2001 HELMHOLTZ PRIZE (award ceremony on 25 June 2001)

Dr. Jochen Bonn and Dr. Christian Weinheimer for their work titled "High-precision measurement of the tritium beta spectrum near its endpoint and upper limit on the neutrino mass"

2001 Prizewinners: Upper limit for the neutrino masses

Christian Weinheimer (at left) was born in Mainz in 1962. He studied physics and mathematics at the University of Mainz and obtained his doctoral degree there in 1993. After a two-year period at CERN, he habilitated in 2000 with the work which was honoured with the Helmholtz Prize. Following a professorship in Bonn, he has since been a university professor in Münster. He is one of the two representatives of the KATRIN experiment and is involved in further experiments in nuclear, particle and astroparticle physics.

Jochen Bonn (2nd from left), who was born in Mannheim in 1944, studied physics in Heidelberg. He obtained his doctoral degree, which was based on experiments at CERN, in 1975 in Heidelberg under Ernst Otten. After that, he was a scientific staff member at the University of Mainz and was involved in many nuclear and particle physics experiments. He was one of the two technical heads and became a technical advisor of the KATRIN experiment after his retirement. He died in 2012.

Of all elementary particles, neutrinos are the most mysterious ones. As early as 1930, Wolfgang Pauli had postulated the existence of these electrically neutral and only weakly interacting "phantom particles" so that he would not have to abandon the idea of energy and angular momentum continuity in beta decay. Although detecting a neutrino was first thought to be impossible, Clyde Cowan and Frederick Reines eventually succeeded in 1956.

Later, researchers realized that electron neutrinos (and their antiparticles) were not the sole existing neutrinos, but that there were two further kinds: muon neutrinos and tau neutrinos. Surprisingly, neutrinos of one specific kind can turn into another kind. This is only possible if the three kinds of neutrinos have different masses. Since neutrinos occur frequently in the universe, the values of the neutrino masses have a considerable influence on cosmic development. Dr. Jochen Bonn and Dr. Christian Weinheimer of Ernst Otten's working group at Mainz University succeeded in determining an exact limit to the mass of the electron neutrino. They were awarded the 2001 Helmholtz Prize for their work. It was the first time the Prize was awarded jointly by the Helmholtz Fund and the Stifterverband für die Deutsche Wissenschaft.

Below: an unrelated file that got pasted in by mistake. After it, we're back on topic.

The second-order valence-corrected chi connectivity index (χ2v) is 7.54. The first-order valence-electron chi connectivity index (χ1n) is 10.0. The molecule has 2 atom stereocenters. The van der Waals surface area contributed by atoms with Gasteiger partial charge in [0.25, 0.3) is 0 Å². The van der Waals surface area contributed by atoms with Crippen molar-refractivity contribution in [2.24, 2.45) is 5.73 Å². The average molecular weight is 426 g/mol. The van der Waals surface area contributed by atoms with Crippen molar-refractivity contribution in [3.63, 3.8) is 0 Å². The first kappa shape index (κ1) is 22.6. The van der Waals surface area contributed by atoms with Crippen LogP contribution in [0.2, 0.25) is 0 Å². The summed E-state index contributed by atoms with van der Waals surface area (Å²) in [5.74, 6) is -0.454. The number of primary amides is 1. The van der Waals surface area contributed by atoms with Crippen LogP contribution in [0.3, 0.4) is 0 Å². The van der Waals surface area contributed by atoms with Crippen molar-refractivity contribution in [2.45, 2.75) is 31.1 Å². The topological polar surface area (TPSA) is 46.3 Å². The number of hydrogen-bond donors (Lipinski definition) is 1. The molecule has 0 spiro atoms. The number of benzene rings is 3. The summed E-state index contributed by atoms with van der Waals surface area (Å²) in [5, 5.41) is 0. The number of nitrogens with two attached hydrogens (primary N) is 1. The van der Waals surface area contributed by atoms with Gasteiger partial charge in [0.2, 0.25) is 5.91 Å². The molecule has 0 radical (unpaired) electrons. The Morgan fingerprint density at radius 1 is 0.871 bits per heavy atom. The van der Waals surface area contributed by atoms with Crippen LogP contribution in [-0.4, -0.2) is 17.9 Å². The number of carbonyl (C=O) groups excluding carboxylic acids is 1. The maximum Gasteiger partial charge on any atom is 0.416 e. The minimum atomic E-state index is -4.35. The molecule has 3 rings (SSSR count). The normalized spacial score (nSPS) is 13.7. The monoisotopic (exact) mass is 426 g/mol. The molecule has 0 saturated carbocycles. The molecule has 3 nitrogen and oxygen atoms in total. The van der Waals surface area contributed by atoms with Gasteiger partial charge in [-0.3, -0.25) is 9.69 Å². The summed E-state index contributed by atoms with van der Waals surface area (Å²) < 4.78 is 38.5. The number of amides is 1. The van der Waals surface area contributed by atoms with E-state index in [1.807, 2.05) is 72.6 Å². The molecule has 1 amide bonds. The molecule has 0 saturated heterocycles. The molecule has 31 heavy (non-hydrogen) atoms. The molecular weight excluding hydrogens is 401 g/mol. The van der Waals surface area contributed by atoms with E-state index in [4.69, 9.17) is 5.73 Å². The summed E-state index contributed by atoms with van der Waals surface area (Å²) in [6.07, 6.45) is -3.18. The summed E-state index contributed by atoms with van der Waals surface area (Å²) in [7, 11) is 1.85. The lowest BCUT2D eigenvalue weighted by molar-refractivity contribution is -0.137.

To determine an upper limit to the mass of an electron neutrino, the two physicists and their colleagues from Mainz analyzed the beta decay of tritium. The decay of a tritium nucleus creates a helium-3 nucleus, an electron and an electron antineutrino. Since the daughter nucleus has a much greater mass than the electron and the neutrino, it takes up a considerable impulse, but hardly absorbs any energy.

The energy released during the decay is distributed randomly between the electron and the neutrino. At the endpoint of the energy spectrum of the electron, at 18.6 keV, where its energy is at its highest, the influence of the neutrino mass mν becomes noticeable in a subtle way. For one thing, the endpoint of the spectrum towards low energies is shifted by mνc2. For another, the probability of an electron having a certain energy is reduced by a value proportional to mν2. If we assume, for example, mν = 1 eV/c2, then only a minute part of 2 × 10–13 of the electrons created have an energy which is so close to the endpoint of the energy spectrum that the influence of mν on the spectrum becomes detectable.

The researchers measured the energy spectrum of such electrons that were as close to the maximum energy as possible. With the aid of two superconducting coils, they generated a magnetic field whose field lines were kept together at the coils and dispersed in the space between the two coils. One of the coils contained a tritium sample in the form of a frozen film; the other contained an electron detector. The electrons generated by the decaying tritium moved along the field lines into the area where the field lines were dispersed and where they came upon an electric potential limit of variable height generated by ring electrodes. Only such electrons were able to overcome that limit and get to the detector which had a sufficiently high energy. In this way, the researchers discovered a lower limit to the maximum energy of the electrons. From this lower limit, they derived an upper limit for the neutrino mass: mν < 2.8 eV/c2. In the meantime, both the researcher group from Mainz and one from Troitsk, Russia, have succeeded in improving this value to 2.05 eV/c2. Significant progress is expected from the Karlsruhe Tritium Neutrino (KATRIN) experiment at the Karlsruhe Institute of Technology (KIT), which is currently being set up by a joint group of international scientists including Christian Weinheimer and Jochen Bonn (until his death). This experiment is expected to help reduce the upper limit for mν down to 0.2 eV/c2 or find the neutrino mass.


Ch. Weinheimer et al.: High precision measurement of the tritium β spectrum near its endpoint and upper limit on the neutrino mass. Physics Letters B 460, (1999), 219

E. W. Otten and C. Weinheimer: Neutrino mass limit from tritium β decay. Rep. Prog. Phys. 71, (2008), 086201